5 is certainly a reasonable shot. If the enemy bidding is to be trusted you have a singleton club, so if you have side cards in diamonds then 5 might make. Also, 5 might be making. It is only because your side strength happens to be in hearts that both contracts fail by a trick. An added bonus is that even if bidding 5 is wrong, the opponents might misjudge and go one level higher. If he bids 5, the opponents may be facing the last guess. This is exactly what happened. Bidding five over five is usually wrong, but there are exceptions and this hand appears to be one of them.

It is interesting to look at the odds on partner's potential actions over 6. First, let's look at the 6 bid. It is pretty inconceivable that 6 will make, and it will surely be doubled. Let's estimate that 6 goes down 2 for -300. Then:

If 6 is making, bidding 6 gains 12 IMPs (-300 vs. -920)
If 6 is down 1, bidding 6 costs 8 IMPs (-300 vs. +50)

Thus, defending lays 3 to 2 IMP odds, so if 6 and 6 doubled are the only two possible results at the other table he should bid 6 if he believes 6 will make at least 40% of the time.

It isn't quite that simple. There are other possibilities. From the action at your table it seems pretty sure that the auction will get to at least the 5-level at the other table.

Suppose the result at the other table is 5 undoubled down 1. Then:

Bidding 6 results in a 6 IMP loss (-300 vs. -50)
When 6 makes, passing loses 13 IMPs (-920 vs. -50), costing 7 IMPs vs. bidding 6
When 6 goes down, passing wins 3 IMPs (+50 vs. -50), gaining 9 IMPs vs. bidding 6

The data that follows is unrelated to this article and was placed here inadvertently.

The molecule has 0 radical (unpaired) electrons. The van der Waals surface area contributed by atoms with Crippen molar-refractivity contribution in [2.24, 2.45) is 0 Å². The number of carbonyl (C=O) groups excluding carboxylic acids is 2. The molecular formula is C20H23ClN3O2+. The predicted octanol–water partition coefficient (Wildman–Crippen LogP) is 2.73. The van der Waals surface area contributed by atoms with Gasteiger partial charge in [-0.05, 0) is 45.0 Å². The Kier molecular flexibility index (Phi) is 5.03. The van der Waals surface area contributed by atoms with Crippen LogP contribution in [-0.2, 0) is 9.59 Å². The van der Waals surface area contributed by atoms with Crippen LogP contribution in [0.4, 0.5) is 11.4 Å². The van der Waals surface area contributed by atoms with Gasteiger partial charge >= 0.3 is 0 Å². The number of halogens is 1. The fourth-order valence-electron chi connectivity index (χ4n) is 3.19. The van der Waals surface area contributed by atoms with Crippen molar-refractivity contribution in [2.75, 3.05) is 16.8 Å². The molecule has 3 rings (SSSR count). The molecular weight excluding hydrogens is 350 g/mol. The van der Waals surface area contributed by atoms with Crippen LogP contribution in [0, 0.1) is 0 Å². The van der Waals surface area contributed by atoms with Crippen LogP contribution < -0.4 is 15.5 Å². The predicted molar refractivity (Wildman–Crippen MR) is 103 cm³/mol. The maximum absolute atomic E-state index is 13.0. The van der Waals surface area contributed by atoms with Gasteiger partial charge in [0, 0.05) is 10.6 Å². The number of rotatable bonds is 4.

So if 5 is the contract at the other table, the odds are 9 to 7 against saving instead of 3 to 2 in favor of saving.

Suppose the result at the other table is 5 making 5 or 6. Then:

Bidding 6 results in a 3 IMP win (-300 vs. -400 or -420)
When 6 makes, passing loses 11 IMPs (-920 vs. -420), costing 14 IMPs vs. bidding 6
When 6 goes down, passing wins 10 IMPs (+50 vs. -400), gaining 7 IMPs vs. bidding 6

So if 5 is the contract at the other table, the odds are 2 to 1 in favor of saving instead of 3 to 2 in favor of saving.

How high the bidding will soar at the other table is anybody's guess. I would judge that 5 is a more likely final contract than 5, so saving is a little less attractive than it would be if the contract were definitely either 6 or 6 doubled at the other table.

So, what are the chances that 6 will make? Apriori, the odds that declarer has the necessary shape to make 6 are very small. 5-5 and 6-5 hands are much more common than 6-6 hands. The fact that he did bid 6 increases the chances that he has the necessary distribution, but that still isn't the way to bet since he may simply have been saving with a shot at making (which is exactly what he was doing). On the information partner has it is hard to imagine that 6 will make more than 1/3 of the time, so it is better to defend than to save.

Should partner double since he thinks 6 is going down? If 6 is making, the double costs 5 IMPs (-1090 vs. -920). If 6 is down 1, the double gains 2 IMPs (+100 vs. +50). It is true that if 6 is down 2 the double gains 5 IMPs, but that doesn't look likely since if you had some defensive help you might have doubled 6 yourself. Thus the odds are well against the double, so he would have to be pretty sure that 6 is going down to make doubling percentage.

It is interesting that while partner knows for sure that passing isn't the best action, it is still his percentage action. Sometimes it is right to settle for half a loaf.

There is one other strike against doubling, and it is a big strike. You might think it is a Lightner double, calling for an unusual lead. Since partner is looking at a singleton heart, you could easily have enough hearts to think he has a void. While on this sort of, nobody knows who can make what auction, a double of the final contract might simply be to increase the penalty, as long as the opponents aren't clearly saving the opening leader should assume that the double is Lightner since getting a lead which swings the contract is far more important than collecting an extra 50 or even 200 points. Thus, partner shouldn't double unless he is sure that a heart lead won't cost the contract. On his actual hand a heart lead could be a huge disaster, so he should not double even if he knows that both aces are cashing.